While discussing my post-graduation plans with my brother, Marc, he sarcastically commented, “Why can’t you stay in this country just one year?”
What’s that? Is Anna leaving America’s golden shores yet again?
Well. . .hopefully.
I’m thinking. . .Indonesia.
Let me explain: Through Agnes Scott College and the fabulous Fulbright program advisor Dr. Christine Cozzens (who’s also my boss and my professor) and incoming advisor Dr. Charlotte Artese (who’s my senior seminar advisor and also fabulous), I am applying for a Fulbright English Teaching Assistantship (ETA) grant to Indonesia.
I’ve known I’ve wanted to apply to be a Fulbright ETA since practically my first year of college. Everything about the program just said apply NOW: A year in a foreign country, deeply engaging with a new culture and people, serving as an ambassador for the United States, and teaching English (a language I am passionate about as a writer and tutor) in a (hopefully) culturally sensitive way?
Sign me up.
As for Indonesia?
1.) I want to be in Southeast Asia. That was never a question.
2.) Diversity. Indonesia is incredibly, ridiculously diverse. With six officially recognized religions (Islam, Buddhism, Hinduism, Catholicism, Protestantism, and Confucianism) and many more unacknowledged, hundreds of languages, and hundreds of ethnic groups, it’ll be a rich mix to attempt to explore and understand. How do they do that? How did all these different peoples on these thousands of islands manage to get roped into being one state? Especially since a few areas wanted/want to secede and one (East Timor) did. . .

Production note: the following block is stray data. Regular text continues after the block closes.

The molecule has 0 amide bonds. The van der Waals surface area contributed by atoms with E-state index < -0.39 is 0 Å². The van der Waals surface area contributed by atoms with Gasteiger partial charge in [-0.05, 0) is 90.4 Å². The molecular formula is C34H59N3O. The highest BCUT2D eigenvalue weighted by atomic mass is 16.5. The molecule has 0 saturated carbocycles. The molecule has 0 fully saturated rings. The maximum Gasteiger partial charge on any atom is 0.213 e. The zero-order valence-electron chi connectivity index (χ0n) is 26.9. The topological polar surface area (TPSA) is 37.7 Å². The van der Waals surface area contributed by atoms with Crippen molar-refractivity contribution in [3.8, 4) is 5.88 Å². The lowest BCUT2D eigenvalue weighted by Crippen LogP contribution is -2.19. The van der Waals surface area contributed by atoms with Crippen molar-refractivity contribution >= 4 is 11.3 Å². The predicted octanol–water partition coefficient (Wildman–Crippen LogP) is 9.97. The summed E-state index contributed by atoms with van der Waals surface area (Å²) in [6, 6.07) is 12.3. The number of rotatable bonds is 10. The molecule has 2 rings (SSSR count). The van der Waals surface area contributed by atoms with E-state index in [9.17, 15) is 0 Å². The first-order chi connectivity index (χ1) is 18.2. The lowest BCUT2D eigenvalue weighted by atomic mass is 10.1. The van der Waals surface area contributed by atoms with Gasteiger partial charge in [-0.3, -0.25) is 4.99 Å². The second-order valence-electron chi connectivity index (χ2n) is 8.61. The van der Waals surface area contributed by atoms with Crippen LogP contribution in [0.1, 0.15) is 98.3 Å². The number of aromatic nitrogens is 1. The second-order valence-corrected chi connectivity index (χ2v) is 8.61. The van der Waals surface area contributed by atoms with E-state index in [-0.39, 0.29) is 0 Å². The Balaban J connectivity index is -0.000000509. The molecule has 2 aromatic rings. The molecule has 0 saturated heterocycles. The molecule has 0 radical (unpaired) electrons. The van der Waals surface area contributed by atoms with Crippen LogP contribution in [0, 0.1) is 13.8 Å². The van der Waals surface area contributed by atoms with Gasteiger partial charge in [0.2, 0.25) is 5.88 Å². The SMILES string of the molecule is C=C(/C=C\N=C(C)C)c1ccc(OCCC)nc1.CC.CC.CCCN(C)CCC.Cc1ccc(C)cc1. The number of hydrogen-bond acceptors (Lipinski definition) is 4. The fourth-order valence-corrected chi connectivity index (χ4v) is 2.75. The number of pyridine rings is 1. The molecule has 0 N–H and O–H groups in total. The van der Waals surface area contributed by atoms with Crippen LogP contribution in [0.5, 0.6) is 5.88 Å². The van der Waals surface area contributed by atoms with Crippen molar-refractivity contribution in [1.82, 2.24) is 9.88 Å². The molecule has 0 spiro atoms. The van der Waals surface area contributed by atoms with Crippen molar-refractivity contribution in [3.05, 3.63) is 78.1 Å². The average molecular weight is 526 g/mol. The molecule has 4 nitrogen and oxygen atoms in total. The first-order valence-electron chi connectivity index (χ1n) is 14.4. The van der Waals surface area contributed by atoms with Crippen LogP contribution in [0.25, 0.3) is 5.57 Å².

3.) Yet, the archipelago is dominated by Islam (about 88 percent of the population is Muslim). I’ve been interested in Islam since my Catholic schooldays and my religious studies class at the Tennessee Governor’s School for the Humanities, when I attended a service in a mosque. American discourse about Islam focuses almost exclusively on the Middle East and North Africa, when the largest Muslim population in the world is in Indonesia. Despite the presence of religious extremism in the country (threats against Lady Gaga caused her team to cancel a concert in Jakarta, the capital), Indonesian Islam is expressed distinctly and often moderately. Also, how does such a religious population contend with an officially secular democracy?
4. Speaking of secular democracy, how is this newish republic contending with a legacy of imperialism (from the Dutch) and strongman rule (President Suharto, from 1966 to 1998)? Especially since the state is rapidly gaining economic and political clout as the only Southeast Asian member of the G-20?
In essence, Indonesia is a state with a complicated history and intense mix of cultures in a really exciting period of change right now. Why wouldn’t I want to be there?
Thus, my blog will be edging into new territory, transitioning (just like I am!), in other words. I will be
documenting my application process here for a few reasons:
1.) It helps my disorganized self to have all of my research, planning, lists, etc., in one place, and no matter what happens, I’ll still have a (hopefully) useful body of accessible and organized information about Fulbright and Indonesia.
2.) I want to share all the interesting tidbits I find with all of my lovely followers. I want you to learn about Indonesia with me!
3.) Frankly, making myself post regularly will
force compel encourage me to continue my research and preparation throughout these lazy summer months and the upcoming crazy fall semester of my senior year.
Applying for a Fulbright grant is a long, intense process with an uncertain outcome. But isn’t that true of all adventures?